8.2 Flammable and Combustible Liquids8.2 Flammable and Combustible Liquids
The OSHA Laboratory Standard defines a flammable liquid as any liquid having a flashpoint below 100 degrees F (37.8 degrees C), except any mixture having components with flashpoints of 100 degrees F (37.8 degrees C) or higher, the total of which make up 99% or more of the total volume of the mixture.
Flashpoint is defined as the minimum temperature at which a liquid gives off enough vapor to ignite in the presence of an ignition source. The risk of a fire requires that the temperature be above the flashpoint and the airborne concentration be in the flammable range above the Lower Explosive Limit (LEL) and below the Upper Explosive Limit (UEL).
The OSHA Laboratory Standard defines a combustible liquid as any liquid having a flashpoint at or above 100 degrees F (37.8 degrees C), but below 200 degrees F (93.3 degrees C), except any mixture having components with flashpoints of 200 degrees F (93.3 degrees C), or higher, the total volume of which make up 99% or more of the total volume of the mixture. OSHA further breaks down flammables into Class I liquids, and combustibles into Class II and Class III liquids.
|Liquid Type||Classification||Flash Point||Boiling Point|
|Flammable Liquid||Class IA||<73 degrees F||<100 degrees F|
|Class IB||<73 degrees F||>=100 degrees F|
|Class IC||>=73 degrees F, <100 degrees F||>100 degrees F|
|Combustible Liquid||Class II||>=100 degrees F, <140 degrees F||no data|
|Class IIIA||>=140 degrees F, < 200 degrees F||no data|
|Class IIIB||>=200 degrees F||no data|
Under the Department of Transportation (DOT) hazard class system, flammable liquids are listed as hazard class 3.
Flammable and combustible liquids are one of the most common types of chemicals used at Cornell and are an important component in a number of laboratory processes. However, in addition to the flammable hazard, some flammable liquids also may possess other hazards such as being toxic and/or corrosive.
When using flammable liquids, keep containers away from open flames; it is best to use heating sources such as steam baths, water baths, oil baths, and heating mantels. Never use a heat gun to heat a flammable liquid. Any areas using flammables should have a fire extinguisher present. If a fire extinguisher is not present, then contact EHS at 607-255-8200 for more assistance.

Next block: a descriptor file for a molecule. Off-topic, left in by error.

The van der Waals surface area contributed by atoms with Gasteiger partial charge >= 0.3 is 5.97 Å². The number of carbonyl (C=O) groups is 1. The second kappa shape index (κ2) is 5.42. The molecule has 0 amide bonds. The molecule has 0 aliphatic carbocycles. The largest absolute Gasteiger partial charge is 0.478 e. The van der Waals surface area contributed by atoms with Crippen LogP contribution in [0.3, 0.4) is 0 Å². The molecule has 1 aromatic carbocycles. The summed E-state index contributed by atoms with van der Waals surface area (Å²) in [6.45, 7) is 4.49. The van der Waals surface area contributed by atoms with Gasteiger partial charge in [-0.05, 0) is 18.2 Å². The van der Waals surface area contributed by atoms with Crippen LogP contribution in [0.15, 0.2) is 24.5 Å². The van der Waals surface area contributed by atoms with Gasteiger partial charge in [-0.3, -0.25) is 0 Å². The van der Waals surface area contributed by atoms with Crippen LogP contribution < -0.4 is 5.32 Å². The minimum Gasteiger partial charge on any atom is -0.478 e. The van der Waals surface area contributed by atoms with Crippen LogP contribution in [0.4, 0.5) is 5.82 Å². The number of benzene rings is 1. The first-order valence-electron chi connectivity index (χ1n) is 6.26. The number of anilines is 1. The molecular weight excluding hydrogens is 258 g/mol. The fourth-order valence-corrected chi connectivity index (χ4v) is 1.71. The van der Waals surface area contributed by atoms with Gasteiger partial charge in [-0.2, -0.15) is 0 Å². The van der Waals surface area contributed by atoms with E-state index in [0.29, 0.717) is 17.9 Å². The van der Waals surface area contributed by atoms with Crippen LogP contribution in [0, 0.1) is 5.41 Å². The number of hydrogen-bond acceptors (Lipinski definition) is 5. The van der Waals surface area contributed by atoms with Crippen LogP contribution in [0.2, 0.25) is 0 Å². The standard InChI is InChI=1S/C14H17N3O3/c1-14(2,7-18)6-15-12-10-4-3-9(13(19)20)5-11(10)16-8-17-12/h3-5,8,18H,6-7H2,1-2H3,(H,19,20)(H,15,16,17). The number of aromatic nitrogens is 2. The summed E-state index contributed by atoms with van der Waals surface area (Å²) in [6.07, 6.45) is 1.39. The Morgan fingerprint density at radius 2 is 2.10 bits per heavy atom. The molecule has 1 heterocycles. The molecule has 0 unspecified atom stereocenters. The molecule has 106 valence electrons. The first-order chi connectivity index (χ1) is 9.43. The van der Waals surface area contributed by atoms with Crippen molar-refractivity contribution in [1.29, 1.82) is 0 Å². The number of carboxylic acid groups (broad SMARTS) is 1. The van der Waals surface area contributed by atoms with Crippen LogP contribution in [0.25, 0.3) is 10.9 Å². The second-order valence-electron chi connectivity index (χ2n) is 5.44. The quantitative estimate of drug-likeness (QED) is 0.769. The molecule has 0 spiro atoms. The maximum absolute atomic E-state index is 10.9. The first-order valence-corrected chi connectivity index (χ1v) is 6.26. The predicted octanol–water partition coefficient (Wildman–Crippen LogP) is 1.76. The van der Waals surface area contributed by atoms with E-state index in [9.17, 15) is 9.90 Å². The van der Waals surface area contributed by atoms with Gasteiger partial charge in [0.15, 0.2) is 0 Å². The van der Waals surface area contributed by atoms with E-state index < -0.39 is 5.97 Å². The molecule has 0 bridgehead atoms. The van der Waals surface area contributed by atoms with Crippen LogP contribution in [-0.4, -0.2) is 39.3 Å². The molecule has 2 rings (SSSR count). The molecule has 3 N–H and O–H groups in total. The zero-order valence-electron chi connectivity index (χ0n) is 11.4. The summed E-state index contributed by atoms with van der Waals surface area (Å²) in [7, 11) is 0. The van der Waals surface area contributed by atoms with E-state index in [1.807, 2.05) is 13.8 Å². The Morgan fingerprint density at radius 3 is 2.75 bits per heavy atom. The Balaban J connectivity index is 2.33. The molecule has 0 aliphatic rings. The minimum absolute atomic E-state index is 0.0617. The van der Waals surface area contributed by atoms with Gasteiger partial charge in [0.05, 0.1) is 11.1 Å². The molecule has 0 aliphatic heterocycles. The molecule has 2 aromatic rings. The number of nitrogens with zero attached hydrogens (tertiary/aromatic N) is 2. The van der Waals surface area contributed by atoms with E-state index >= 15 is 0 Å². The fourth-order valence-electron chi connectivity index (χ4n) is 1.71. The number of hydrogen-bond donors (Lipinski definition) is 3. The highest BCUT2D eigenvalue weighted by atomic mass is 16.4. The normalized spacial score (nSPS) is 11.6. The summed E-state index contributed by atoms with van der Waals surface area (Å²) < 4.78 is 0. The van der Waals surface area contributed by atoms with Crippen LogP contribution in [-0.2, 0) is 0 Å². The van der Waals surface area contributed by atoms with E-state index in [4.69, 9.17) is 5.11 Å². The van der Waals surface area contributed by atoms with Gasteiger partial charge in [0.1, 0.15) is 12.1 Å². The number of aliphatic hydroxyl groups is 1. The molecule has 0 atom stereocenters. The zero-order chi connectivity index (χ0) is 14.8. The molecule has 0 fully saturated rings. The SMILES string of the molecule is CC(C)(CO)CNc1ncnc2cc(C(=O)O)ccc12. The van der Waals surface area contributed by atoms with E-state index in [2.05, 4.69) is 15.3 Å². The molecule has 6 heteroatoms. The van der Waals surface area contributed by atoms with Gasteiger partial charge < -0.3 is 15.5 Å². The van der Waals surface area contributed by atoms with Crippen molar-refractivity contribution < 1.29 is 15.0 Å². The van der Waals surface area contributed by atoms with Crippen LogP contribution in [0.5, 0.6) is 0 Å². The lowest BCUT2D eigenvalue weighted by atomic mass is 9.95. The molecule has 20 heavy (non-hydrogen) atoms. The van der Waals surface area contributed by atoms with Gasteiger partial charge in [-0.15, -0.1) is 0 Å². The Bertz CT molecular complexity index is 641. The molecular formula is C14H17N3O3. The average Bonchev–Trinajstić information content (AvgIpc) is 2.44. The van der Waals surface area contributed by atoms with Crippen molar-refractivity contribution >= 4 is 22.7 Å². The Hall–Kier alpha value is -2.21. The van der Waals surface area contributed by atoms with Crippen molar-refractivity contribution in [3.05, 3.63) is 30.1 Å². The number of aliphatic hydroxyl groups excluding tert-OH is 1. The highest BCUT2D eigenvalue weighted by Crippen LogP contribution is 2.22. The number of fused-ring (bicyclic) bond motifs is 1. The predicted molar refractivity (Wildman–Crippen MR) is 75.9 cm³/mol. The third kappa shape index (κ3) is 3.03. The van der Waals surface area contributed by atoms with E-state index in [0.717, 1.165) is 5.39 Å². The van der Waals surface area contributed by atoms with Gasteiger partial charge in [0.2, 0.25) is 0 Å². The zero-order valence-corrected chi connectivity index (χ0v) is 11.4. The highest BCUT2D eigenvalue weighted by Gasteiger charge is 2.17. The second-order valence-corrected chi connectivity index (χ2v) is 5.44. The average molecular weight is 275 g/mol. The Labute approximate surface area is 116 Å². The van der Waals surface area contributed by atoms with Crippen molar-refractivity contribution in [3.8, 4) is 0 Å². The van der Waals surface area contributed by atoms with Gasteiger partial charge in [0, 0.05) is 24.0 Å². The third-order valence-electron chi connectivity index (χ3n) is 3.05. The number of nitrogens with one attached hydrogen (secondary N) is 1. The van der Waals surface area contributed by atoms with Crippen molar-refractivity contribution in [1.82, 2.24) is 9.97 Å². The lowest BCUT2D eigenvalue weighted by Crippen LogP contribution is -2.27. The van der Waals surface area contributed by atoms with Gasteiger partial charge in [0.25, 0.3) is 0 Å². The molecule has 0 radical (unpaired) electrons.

Always keep flammable liquids stored away from oxidizers and away from heat or ignition sources such as radiators, electric power panels, etc.
When pouring flammable liquids, it is possible to generate enough static electricity to cause the flammable liquid to ignite. If possible, make sure both containers are electrically interconnected to each other by bonding the containers, and connecting to a ground.
Always clean up any spills of flammable liquids promptly. Be aware that flammable vapors are usually heavier than air (vapor density > 1). For those chemicals with vapor densities heavier than air (applies to most chemicals), it is possible for the vapors to travel along floors and, if an ignition source is present, result in a flashback fire.
8.2.1 Flammable Storage in Refrigerators/Freezers8.2.1 Flammable Storage in Refrigerators/Freezers
It is important to store flammable liquids only in specially designed flammable storage refrigerators/freezers or explosion-proof refrigerators/freezers. Do not store flammable liquids in standard (non-flammable rated) refrigerators/freezers. Standard refrigerators are not electrically designed to store flammable liquids. If flammable liquids are stored in a standard refrigerator, the build up of flammable vapors can be in sufficient quantities to ignite when the refrigerator’s compressor or light turns on, resulting in a fire or an explosion.
Properly rated flammable liquid storage refrigerators/freezers have protected internal electrical components and are designed for the storage of flammable liquids. Explosion-proof refrigerators/freezers have both the internal and external electrical components properly protected and are designed for the storage of flammable liquids. Refrigerators and freezers rated for the storage of flammable materials will be clearly identified as such by the manufacturer.
For most laboratory applications, a flammable storage refrigerator/freezer is acceptable. However, some operations may require an explosion-proof refrigerator/freezer. Flammable storage refrigerators currently cost approximately $1500 - $3000 each. In the case of limited funding where a laboratory cannot purchase a flammable storage refrigerator for the laboratory’s own use, EHS strongly encourages departments and laboratory groups on each floor to consider purchasing a communal flammable storage refrigerator for the proper and safe storage of flammable liquids.
8.2.2 Flammable Storage Cabinets8.2.2 Flammable Storage Cabinets
The requirements for the use of flammable storage cabinets are determined by the classification of the flammable liquids, the quantities kept on hand, the building construction (fire wall ratings), and the floor of the building the flammables are being stored on.
For stand-alone flammable cabinets (as opposed to cabinets underneath fume hoods), there are vent holes on each side of the cabinet (called bung holes) that must have the metal bungs screwed into place for the cabinet to maintain its fire rating. Venting of flammable cabinets is NOT required, however, if a flammable cabinet is vented, the cabinet must be vented properly according to the manufacturer’s specifications and NFPA 30.
Typically, proper flammable cabinet ventilation requires that air be supplied to the cabinet and the air be taken away via non-combustible pipes. If you plan to vent your flammable storage cabinet, please contact EHS at 607-255-8200 or askEHS@cornell.edu for more information.